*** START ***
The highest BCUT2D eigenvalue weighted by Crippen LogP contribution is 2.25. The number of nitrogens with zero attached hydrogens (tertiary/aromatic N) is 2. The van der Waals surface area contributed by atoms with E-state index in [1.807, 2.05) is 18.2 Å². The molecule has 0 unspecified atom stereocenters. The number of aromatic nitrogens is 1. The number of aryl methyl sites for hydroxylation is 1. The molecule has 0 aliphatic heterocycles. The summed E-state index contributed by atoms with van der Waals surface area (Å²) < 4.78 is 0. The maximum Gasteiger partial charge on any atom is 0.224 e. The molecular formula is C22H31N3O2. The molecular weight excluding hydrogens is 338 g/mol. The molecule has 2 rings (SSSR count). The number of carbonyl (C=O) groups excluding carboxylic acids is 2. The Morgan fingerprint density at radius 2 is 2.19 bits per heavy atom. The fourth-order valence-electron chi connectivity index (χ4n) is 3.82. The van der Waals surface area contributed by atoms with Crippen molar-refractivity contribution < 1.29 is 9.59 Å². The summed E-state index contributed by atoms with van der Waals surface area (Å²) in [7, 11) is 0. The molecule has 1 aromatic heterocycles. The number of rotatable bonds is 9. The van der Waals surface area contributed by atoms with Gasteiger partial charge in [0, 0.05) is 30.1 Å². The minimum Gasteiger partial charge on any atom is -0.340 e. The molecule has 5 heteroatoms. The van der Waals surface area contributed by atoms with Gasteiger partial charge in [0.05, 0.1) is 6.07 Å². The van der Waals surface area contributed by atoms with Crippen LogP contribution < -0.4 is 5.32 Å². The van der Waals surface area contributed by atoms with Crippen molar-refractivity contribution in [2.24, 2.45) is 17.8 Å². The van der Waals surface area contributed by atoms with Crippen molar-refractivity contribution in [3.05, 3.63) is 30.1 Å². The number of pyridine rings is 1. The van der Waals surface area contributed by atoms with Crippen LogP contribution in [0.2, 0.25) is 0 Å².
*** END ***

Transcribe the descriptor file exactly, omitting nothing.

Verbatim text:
The highest BCUT2D eigenvalue weighted by Crippen LogP contribution is 2.25. The number of nitrogens with zero attached hydrogens (tertiary/aromatic N) is 2. The van der Waals surface area contributed by atoms with E-state index in [1.807, 2.05) is 18.2 Å². The molecule has 0 unspecified atom stereocenters. The number of aromatic nitrogens is 1. The number of aryl methyl sites for hydroxylation is 1. The molecule has 0 aliphatic heterocycles. The summed E-state index contributed by atoms with van der Waals surface area (Å²) < 4.78 is 0. The maximum Gasteiger partial charge on any atom is 0.224 e. The molecular formula is C22H31N3O2. The molecular weight excluding hydrogens is 338 g/mol. The molecule has 2 rings (SSSR count). The number of carbonyl (C=O) groups excluding carboxylic acids is 2. The Morgan fingerprint density at radius 2 is 2.19 bits per heavy atom. The fourth-order valence-electron chi connectivity index (χ4n) is 3.82. The van der Waals surface area contributed by atoms with Crippen molar-refractivity contribution < 1.29 is 9.59 Å². The summed E-state index contributed by atoms with van der Waals surface area (Å²) in [7, 11) is 0. The molecule has 1 aromatic heterocycles. The number of rotatable bonds is 9. The van der Waals surface area contributed by atoms with Gasteiger partial charge in [0, 0.05) is 30.1 Å². The minimum Gasteiger partial charge on any atom is -0.340 e. The molecule has 5 heteroatoms. The van der Waals surface area contributed by atoms with Gasteiger partial charge in [0.05, 0.1) is 6.07 Å². The van der Waals surface area contributed by atoms with Crippen LogP contribution < -0.4 is 5.32 Å². The van der Waals surface area contributed by atoms with Crippen molar-refractivity contribution in [2.24, 2.45) is 17.8 Å². The van der Waals surface area contributed by atoms with Crippen molar-refractivity contribution in [3.05, 3.63) is 30.1 Å². The number of pyridine rings is 1. The van der Waals surface area contributed by atoms with Crippen LogP contribution in [0.2, 0.25) is 0 Å².